China Coast Guard ships’ operations in the South China Sea in 2022
Photo: Reuters.

What does the report conclude?

The report titled “China Coast Guard Patrol in the South China Sea 2022”[1] analyzes the presence of China's coast guard near Second Thomas Shoal, Luconia Shoals, Scarborough Shoal/Huangyan Shoal, Vanguard Bank, and Thitu Island via satellite data (AIS) from MarineTraffic.

According to the report, in the South China Sea, the Chinese coast guard patrols the five abovementioned features most frequently, with increasing frequency compared to 2020: from 287 to 344 days at Scarborough/Huangyan Shoal from 279 to 316 days in Luconia; from 142 to 310 days in Vanguard Bank (more than 100%); from 232 to 279 days at Second Thomas Shoal.

In addition, the report also contains a paragraph about the "harassment" activities by Chinese coast guard, such as coordinating with militia ships at Second Thomas Shoal, cutting Philippine ship cables near Thitu, preventing oil and gas activities and resupply operations of Philippines at sea and so on. The report then concludes that the increasing presence of the Chinese coast guard makes future confrontations "inevitable". However, the report says that the number of Chinese Coast Guard’s aggressions around drilling rigs of Southeast Asian countries in 2022 would decrease, possibly because some countries (except Indonesia) have withdrawn due to the pressure from China.

Possible further observation from the same data set

Using the same data source, we can draw many other observations about the trend of Chinese coast guard ships’ patrols that the report has not mentioned. Regarding frequency, China has at least one coast guard ship patrolling at the abovementioned five points almost every day. Regarding location, Scarborough/Huangyan Shoal is the area with the highest concentration of coast guard ships, both in terms of days and ships. Vanguard Bank is a place where there were many patrols lasting 1-2 months (some scholars suppose that Vanguard Bank can be considered a "stopover" for coast guard ships[2]). Pertaining to tools, ships’ number at Scarborough/Huangyan Shoal all start with "3" (indicating the same division), while ships’ numbers at other features usually start with "5", belonging to division 5 which is responsible for assisting all three sea areas of China (Beihai, Donghai and Nanhai). As a result, the number 5 ships are more flexible (5203 or 5305 are used to patrol multiple features). Notably, the Coast Guard ship number 5901 was not focused by the report despite its being the largest law enforcement ship in the world and having appeared for more than a month in Thi Tu. As of January 2023[3], it was still entering the overlapping EEZs of Indonesia and Malaysia.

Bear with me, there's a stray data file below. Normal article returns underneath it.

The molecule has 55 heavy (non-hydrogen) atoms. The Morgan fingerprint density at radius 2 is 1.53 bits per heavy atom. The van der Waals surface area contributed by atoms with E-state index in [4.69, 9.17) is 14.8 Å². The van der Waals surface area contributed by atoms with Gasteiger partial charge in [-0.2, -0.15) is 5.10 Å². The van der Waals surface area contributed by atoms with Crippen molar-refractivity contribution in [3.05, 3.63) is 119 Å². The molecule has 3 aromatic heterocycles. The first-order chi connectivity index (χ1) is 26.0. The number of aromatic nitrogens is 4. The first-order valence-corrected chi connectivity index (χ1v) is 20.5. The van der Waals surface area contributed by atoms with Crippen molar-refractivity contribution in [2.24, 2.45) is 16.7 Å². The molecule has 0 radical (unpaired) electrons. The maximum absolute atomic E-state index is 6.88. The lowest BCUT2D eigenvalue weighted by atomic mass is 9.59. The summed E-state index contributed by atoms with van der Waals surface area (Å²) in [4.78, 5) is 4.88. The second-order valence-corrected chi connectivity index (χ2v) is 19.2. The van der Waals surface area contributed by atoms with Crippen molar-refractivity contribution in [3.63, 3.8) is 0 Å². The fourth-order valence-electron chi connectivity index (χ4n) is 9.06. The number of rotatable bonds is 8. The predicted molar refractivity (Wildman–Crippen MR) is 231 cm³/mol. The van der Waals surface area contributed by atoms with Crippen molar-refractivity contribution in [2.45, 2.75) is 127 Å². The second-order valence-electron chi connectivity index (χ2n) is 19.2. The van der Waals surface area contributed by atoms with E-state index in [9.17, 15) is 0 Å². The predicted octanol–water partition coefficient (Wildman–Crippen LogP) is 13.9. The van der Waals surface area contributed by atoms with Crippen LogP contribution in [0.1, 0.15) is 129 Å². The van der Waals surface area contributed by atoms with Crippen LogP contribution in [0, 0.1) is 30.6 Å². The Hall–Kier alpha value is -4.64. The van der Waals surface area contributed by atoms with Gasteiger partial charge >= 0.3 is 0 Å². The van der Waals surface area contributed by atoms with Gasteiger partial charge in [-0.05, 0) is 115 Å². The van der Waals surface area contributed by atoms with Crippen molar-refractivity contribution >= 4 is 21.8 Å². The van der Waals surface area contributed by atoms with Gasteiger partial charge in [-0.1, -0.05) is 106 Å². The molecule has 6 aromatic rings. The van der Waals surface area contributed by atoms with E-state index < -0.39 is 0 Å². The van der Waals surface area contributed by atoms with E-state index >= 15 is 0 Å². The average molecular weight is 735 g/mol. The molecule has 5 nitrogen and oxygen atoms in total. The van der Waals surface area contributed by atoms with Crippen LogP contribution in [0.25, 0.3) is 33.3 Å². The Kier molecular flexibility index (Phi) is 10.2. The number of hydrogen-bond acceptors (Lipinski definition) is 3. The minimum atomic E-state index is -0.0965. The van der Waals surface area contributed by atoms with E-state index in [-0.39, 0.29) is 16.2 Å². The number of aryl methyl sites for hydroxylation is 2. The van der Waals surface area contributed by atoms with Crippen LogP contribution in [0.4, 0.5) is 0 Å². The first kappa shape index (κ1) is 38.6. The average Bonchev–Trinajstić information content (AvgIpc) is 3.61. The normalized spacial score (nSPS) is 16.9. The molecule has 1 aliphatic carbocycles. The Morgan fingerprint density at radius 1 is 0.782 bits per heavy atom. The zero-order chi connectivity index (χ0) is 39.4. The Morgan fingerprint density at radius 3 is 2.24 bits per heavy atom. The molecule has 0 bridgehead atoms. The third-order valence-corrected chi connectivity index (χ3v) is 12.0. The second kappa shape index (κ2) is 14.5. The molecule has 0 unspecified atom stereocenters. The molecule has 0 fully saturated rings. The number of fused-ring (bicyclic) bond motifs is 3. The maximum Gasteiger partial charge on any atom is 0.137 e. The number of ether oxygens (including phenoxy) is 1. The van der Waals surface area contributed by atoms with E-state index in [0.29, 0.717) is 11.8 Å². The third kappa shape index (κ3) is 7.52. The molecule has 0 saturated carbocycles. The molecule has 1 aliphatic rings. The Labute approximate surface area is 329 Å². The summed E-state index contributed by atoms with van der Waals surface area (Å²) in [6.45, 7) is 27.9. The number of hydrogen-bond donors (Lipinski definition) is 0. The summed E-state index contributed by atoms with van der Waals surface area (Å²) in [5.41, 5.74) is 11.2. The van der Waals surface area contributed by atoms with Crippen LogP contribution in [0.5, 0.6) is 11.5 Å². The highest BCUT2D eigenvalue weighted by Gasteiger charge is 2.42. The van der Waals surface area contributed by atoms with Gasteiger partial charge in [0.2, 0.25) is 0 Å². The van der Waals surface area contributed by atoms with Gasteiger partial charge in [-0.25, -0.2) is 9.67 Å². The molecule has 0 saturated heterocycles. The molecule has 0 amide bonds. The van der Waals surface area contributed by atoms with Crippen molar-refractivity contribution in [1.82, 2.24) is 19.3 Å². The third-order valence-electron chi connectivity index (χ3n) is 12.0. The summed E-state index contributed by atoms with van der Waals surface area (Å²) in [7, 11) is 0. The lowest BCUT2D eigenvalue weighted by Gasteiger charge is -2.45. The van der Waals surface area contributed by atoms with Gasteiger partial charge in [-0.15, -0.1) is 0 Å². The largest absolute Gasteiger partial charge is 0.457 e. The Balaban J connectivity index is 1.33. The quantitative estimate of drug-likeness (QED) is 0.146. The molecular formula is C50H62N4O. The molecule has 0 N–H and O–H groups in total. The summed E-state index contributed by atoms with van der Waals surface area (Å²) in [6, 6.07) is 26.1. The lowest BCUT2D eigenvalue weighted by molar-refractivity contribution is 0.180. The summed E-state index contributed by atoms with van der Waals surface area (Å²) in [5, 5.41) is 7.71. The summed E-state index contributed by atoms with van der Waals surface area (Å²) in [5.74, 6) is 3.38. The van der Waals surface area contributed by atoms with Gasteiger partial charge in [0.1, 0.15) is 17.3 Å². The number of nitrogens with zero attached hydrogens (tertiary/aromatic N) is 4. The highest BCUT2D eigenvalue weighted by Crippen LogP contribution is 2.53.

It is also important to note that the report's figures can only reflect one part of the reality. Firstly, the AIS signal source is limited, easily tampered with, or turned off. It is possible that China has more coast guard ships but registered as cargo vessels (such as the Dujuae mentioned in the report). Secondly, the South China Sea has many other features that are not covered by the report. Thirdly, it is unexclusive that these coast guard ships do not conduct patrols but other activities as well.